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All Things WebSphere

Concerns and issues relating to all versions of WebSphere Application Server

Monday, August 1, 2011

 

Solving an application performance slowdown or regression with WebSphere Application Server

Recently I had the chance to troubleshoot and fix a performance regression a component of the WebSphere Application Server. The objective was to determine performance and locking hotspots in our server code.

1. Beg, borrow steal or write a benchmark. We already have a pretty good Dynacache performance benchmark. This is critical to draw a line in the sand and determine a before and after performance #s.

2. Enable IBM Health Center profiling. Using IBM Health Center which is baked into the WAS JVM, is the easiest and lightest way of doing profiling with WebSphere Application Server.  No expensive profiling tools and  no instrumentation of src. This is best thing since baked bread for performance in WAS.

3. So you need two things for this exercise. On the client side you need an IBM Health Center Client that comes as a free product plugin to the IBM Support Assistant. On the server side you need IBM Health Center server library which comes preinstalled with the JVM which is bundled with WAS. You will find one WAS_HOME/java/jre/lib/ext/healthcenter.jar

4.  Configure WAS to use the IBM Health Center. See details in Infocenter  for older versions of java.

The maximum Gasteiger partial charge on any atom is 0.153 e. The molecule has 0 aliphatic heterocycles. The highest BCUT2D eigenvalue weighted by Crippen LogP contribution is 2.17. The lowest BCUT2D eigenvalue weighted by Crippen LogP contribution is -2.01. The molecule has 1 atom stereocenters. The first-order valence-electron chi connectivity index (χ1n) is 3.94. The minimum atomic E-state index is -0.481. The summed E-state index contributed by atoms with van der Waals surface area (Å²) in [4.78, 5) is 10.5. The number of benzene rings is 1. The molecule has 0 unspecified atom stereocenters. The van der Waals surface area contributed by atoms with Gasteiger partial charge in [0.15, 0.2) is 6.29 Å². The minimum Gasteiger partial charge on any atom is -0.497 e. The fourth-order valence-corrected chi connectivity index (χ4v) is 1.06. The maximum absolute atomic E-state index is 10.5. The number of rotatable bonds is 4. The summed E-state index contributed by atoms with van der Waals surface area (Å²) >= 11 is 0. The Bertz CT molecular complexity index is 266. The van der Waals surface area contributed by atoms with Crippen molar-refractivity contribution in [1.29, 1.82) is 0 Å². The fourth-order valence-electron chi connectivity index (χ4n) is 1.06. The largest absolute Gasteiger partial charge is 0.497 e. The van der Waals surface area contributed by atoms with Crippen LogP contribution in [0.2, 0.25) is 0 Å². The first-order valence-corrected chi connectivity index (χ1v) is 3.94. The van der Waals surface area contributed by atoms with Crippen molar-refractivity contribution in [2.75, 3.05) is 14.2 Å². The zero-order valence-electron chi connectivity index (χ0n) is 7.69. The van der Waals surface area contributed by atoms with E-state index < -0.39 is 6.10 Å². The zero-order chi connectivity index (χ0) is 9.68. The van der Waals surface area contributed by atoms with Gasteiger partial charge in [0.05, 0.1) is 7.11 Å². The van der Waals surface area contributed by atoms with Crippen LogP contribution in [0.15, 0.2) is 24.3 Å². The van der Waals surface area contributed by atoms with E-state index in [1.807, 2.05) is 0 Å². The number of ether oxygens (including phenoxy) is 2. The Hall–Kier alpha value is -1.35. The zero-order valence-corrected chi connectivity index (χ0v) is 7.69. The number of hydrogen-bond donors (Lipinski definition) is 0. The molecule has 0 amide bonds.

Servers ->Server Types -> WebSphere application serversSelect the server name and then select Java and Process Management -> Process definition -> Java Virtual Machine -> Generic JVM Arguments.
For Java 5 SR10 and later, or Java 6 SR5 and later, use:-Xhealthcenter

5. After restaring WAS, start the ISA and configure a connection to your WAS server. This connection is established typically on port 1872. If you want to control the server port see infocenter. After the JVM is started with the agent enabled, you see a message detailing the port for the Health Center agent. For example:
05-Mar-2009 09:49:57 com.ibm.java.diagnostics.healthcenter.agent.mbean.HCLaunchMBean startAgentINFO: Health Center agent started on port 1972.


6. Run the benchmark or the test.

7.  After the test save the profile as a *.hcd file. You can then pass this profile around and analyze it offline. See technote.

8. Interpret the method profile.  The Method Profile table shows which methods are using the most processing resource.
  • Methods with a higher Self (%) value are described as "hot", and are good candidates for optimization. Small improvements to the efficiency of these methods might have a large effect on performance. Methods near the bottom of the table are poor candidates for optimization. Even large improvements to their efficiency are unlikely to affect performance, because they do not use as much processing resource.
  • You can optimize methods by reducing the amount of work that they do or by reducing the number of times that they are called. Highlighting a method in the table populates the call hierarchy views.Filter the contents of the method profile table using the text box above the table. See the filtering help topic for more information.
  • Additionally, when you select the Hide low sample entries, the table does not list any entries that have a sample count of less than 2. Use this option if your table contains many entries that are not obvious candidates for optimization to improve the performance of the table.

9. Make java source code changes to improve performance. Scrub and repeat. We used the process above to take before and after profiles to figure out the delta i.e .where the performance had slipped.

Happy profiling!

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